Mr. Grayson forwards to Inside the Beltway an anecdote he's written — "security-reviewed and approved for publication" by both the National Security Agency and U.S. Air Force (USAF) headquarters — that goes back to 1966, when a rumor rippled through U.S. ranks that President Johnson would be making a surprise visit to troops in Vietnam.
"Having brought with me to Vietnam some experience in producing intelligence from the analysis of foreign VIP travels, I redirected some radio and telephone intercept coverage and asked the listening traffic analysts to look for any indications of a presidential visit, concentrating especially on any attempts to 'talk around' the subject in vague or masked terms."
At which time, the security analyst almost lost his neck.
"Next day, on the 25th, we intercepted a telephone call from the chief of staff of the USAF himself in the Pentagon to the commander 7th Air Force, a hundred yards from where we were working. Clearly, our TSAR of the 24th had hit the bull's-eye and the chief of staff had been briefed.
"I personally replayed the taped call several times; the chief of staff was obviously mightily annoyed," says Mr. Grayson. "He chewed out the commander 7th Air Force in unkind words and instructed him to find out who had compromised the presidential visit and to hang two of his private anatomical features 'from London Bridge.'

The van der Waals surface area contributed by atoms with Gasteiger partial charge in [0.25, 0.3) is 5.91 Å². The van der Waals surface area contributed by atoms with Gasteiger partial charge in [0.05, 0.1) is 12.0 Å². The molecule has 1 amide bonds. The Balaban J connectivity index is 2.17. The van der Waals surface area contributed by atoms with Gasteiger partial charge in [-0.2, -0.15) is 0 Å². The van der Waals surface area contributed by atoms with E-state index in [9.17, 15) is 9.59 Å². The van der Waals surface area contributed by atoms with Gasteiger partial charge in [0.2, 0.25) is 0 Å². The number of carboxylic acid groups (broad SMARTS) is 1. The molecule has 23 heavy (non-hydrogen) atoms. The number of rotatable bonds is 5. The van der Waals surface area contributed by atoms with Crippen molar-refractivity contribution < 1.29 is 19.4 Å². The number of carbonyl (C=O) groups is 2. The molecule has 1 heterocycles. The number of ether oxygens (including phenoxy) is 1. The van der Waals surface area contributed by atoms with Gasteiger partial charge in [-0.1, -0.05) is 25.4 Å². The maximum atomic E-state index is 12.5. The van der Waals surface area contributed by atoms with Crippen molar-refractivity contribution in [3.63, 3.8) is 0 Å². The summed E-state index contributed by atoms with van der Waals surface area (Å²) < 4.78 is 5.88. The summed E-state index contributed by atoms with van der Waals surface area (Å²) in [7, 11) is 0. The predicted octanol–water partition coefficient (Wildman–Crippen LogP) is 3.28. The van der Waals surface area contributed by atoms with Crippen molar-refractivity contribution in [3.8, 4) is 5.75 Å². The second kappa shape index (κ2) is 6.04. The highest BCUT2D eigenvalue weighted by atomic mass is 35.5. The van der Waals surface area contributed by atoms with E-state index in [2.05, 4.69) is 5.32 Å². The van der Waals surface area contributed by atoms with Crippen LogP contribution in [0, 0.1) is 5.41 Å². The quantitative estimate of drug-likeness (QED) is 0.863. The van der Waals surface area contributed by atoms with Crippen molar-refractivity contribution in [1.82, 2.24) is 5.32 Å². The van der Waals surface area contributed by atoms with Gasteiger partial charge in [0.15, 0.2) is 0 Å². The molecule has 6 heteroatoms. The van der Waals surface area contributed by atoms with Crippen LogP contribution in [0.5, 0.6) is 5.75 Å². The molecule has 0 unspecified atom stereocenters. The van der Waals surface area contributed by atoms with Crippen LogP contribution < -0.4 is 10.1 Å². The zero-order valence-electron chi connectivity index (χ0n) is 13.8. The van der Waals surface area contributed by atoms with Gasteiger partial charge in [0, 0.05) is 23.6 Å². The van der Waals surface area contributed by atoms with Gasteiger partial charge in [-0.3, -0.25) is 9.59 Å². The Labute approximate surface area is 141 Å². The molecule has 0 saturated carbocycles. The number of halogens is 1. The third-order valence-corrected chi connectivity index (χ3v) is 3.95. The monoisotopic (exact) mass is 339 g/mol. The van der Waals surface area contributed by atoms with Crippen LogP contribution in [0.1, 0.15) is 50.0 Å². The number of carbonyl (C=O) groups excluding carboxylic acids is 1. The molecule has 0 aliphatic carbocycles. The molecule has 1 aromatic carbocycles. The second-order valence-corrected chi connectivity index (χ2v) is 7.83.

"I knew what the right thing to do was but ... the Air Force Special Security Officer, who owned the compound we worked in, thought I should let the matter lie and not rattle the chief of staff's cage. I think he used the word 'suicide' in his guidance," he says. "Local predictions of my certain gruesome execution abounded.
"But there was dead silence from all quarters. No one at any level of authority ever said a word to Det 5 about it. Next day, LBJ and General [William] Westmoreland met at Cam Ranh Bay as planned, just as we had reported. As a memento of the moment, the troops of Det 5 gave me a wood-carved turtle with a little plaque that reads: 'The turtle only makes progress when his neck is sticking out.'
"That turtle has shared my many offices since 1966."
"I just note in passing, the Orioles could use Cal Ripken today."
Or so remarked Senate Majority Leader Harry Reid, Nevada Democrat, on the Senate floor this week, referring to horrid play recently by the slumping Baltimore Orioles baseball team, which on Wednesday lost for the 18th time in the past 21 games, allowing 10 or more runs seven times, starting with a crushing 30-3 loss to the Texas Rangers three weeks ago.
We see where a petition was laid on the desk of the clerk of the House of Representatives this week by the city of Takoma Park, a Maryland suburb bordering Washington, "petitioning the Congress of the United States to institute proceedings to investigate the activities of President George W. Bush and Vice President Richard B. Cheney."
The petition will now be forwarded to House Judiciary Committee, which frankly has been investigating the "activities" of Mr. Bush and Mr. Cheney ever since Democrats took control of Congress in January.